Goal 5: The ECMH system will be sufficiently funded so that monies are available for project, program & policy identification; selection; design; implementation; evaluation, including research & other needs. • Build the skills and capacity for the ECMH advocacy network. • Develop comprehensive data base that is readily accessible. • Create strategies for braiding different funding sources to support system components, as well as the system as a whole. • Engage higher education to support the research and evaluation needs of the system. • Explore alternative funding sources, including corporations and foundations.
Year 1 Priorities • An ECMH endorsement system • Expanded connections among EC and MH professionals at the state and local levels • High-quality training to build capacity among practitioners • Completion of a three-year strategic plan
In 2001, The Kansas Legislature allocated $1 million dollars towards the Children’s Initiative to focus on the mental health needs of very young children • The purpose of this funding is to expand or enhance Community Based Mental Health services for very young children (birth to age 5) who experience, or are at risk for abuse, neglect, and/or future emotional, social, or behavioral disorders. • This opportunity has created therapeutic learning environments in existing community based preschool Programs AND has expanded to serve more children and families, through the utilization of Early Childhood Mental Health Consultation.
Therapeutic Preschool Jan. 2001 • Six programs were initially funded-- FSGC, Area MHC, Crawford County, Franklin County, High Plains and Johnson County • Many other therapeutic preschools were created around the state as a “spin-off” of this initiative • Different models were utilized across the state. FSGC already had a therapeutic preschool was able to expand their services. • A cooperative relationship was established with both Sheldon Headstart and Community Action Headstart in Topeka.
Early Childhood Mental Health Consultation July 2006 • June 2008, all of the Therapeutic Preschool programs became self-sustaining. Funding was then directed towards other best practices in early childhood. • Early Childhood Mental Health Consultation is identified as best practice and aims to prevent, identify, treat, and reduce the impact of mental health problems among children from birth through age five.
What is ECMH Consultation? • ECMH Consultation is implemented within a collaborative relationship between a professional consultant with mental health expertise and one or more individuals with other areas of expertise- primarily child care professionals, early education and child development professionals, and families.
Child care providers and families • These partners have the capacity and, more importantly, multiple opportunities to directly impact the lives of infants, young children, and their families. These are the natural environment for children and families and are embedded into every culture.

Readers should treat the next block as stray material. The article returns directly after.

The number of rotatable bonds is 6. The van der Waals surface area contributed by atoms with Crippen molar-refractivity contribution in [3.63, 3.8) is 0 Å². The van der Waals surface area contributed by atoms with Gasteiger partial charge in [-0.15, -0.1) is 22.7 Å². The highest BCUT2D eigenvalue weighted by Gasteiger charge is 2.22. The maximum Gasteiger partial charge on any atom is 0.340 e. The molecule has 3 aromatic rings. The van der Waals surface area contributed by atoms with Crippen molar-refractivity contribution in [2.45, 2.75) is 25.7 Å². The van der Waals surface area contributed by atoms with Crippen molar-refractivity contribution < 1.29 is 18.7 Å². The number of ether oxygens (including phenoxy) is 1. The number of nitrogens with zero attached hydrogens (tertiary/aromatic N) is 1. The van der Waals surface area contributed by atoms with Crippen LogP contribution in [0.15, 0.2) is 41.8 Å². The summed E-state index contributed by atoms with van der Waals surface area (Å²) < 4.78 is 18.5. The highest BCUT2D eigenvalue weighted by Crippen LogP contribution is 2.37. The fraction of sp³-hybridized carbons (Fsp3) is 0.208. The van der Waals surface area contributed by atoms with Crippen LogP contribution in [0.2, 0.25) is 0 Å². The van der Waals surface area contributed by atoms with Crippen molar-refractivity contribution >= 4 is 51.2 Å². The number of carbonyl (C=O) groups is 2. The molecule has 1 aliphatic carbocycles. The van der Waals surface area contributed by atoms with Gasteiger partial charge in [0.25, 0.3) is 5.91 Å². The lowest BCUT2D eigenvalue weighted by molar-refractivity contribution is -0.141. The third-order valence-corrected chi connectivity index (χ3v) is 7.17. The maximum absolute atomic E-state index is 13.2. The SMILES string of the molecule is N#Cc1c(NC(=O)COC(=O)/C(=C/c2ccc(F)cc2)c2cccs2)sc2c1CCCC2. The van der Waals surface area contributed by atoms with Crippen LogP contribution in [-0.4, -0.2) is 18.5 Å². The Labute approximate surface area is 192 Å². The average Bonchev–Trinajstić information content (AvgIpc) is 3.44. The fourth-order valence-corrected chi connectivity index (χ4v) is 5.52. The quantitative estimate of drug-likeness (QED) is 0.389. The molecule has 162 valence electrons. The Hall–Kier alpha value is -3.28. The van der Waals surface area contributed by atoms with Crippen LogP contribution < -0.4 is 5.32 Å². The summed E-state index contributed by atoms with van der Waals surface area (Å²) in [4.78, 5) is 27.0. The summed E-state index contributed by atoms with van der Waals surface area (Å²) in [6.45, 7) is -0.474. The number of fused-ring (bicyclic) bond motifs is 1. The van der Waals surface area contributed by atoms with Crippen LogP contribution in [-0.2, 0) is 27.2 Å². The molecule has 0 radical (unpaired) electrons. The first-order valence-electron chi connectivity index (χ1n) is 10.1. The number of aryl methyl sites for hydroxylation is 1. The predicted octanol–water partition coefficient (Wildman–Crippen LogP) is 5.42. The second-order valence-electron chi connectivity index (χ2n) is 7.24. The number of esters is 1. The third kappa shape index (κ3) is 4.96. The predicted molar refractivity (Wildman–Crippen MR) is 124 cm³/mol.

What does this mean? • Thirteen Early Childhood Mental Health Consultants were established across the state of Kansas since 2006. • In this last year, Family Service and Guidance Center alone, provided consultation to 39 children and 16 centers.
How did this help children in Shawnee County? • 93% of these children were prevented from being expelled from their care site. • 70% demonstrated a decrease in problem behaviors after 90 days. • 88% demonstrated an improvement in their protective factors after 90 days. (Initiative, Self-Control, Attachment).
What Is Endorsement? • Recognize the professional development of early childhood and family service providers within the diverse and rapidly expanding field of early childhood mental health. • Verifies that applicant has attained a specified level of functioning and understanding based on a set of competencies that reflect best practice, as identified by professionals and policymakers in our state.
Why Do We Need an Endorsement System? • To ensure the quality of services to Kansas children and families • To increase understanding of the skills required by professionals to promote healthy socio-emotional development in young children and families • To create a consistent language to improve communication within and across systems
Why Do Employers and Administrators Need an Endorsement System? • To inform prospective employers, agencies and peers about culturally-sensitive, relationship-based practice promoting early childhood mental health • To assure hiring of qualified staff with comprehensive knowledge and skills
Why Do Individuals Need an Endorsement System? • To have a professional development plan that focuses on knowledge, best practice skills, and supervised work experiences that lead to increased confidence and credibility within the early childhood and family field. • To be recognized for their education, training, leadership roles and work experiences within a rapidly growing field.
What Are the Elements of an Endorsement System? • Membership in KAIMH • A four-level competency system • Preparation of professional portfolio • Documentation of competencies • Exam at higher levels
KAIMH • Chapter of the World Association for Infant Mental Health • Inclusive organization of early childhood professionals • Promotes mental wellbeing and healthy development
Membership is open to professionals from all disciplines who: Work with young children Educate and train professionals to work with young children Conducts research on infant mental health
JOIN TODAYFor more Information about Membership go to: www.kaimh.org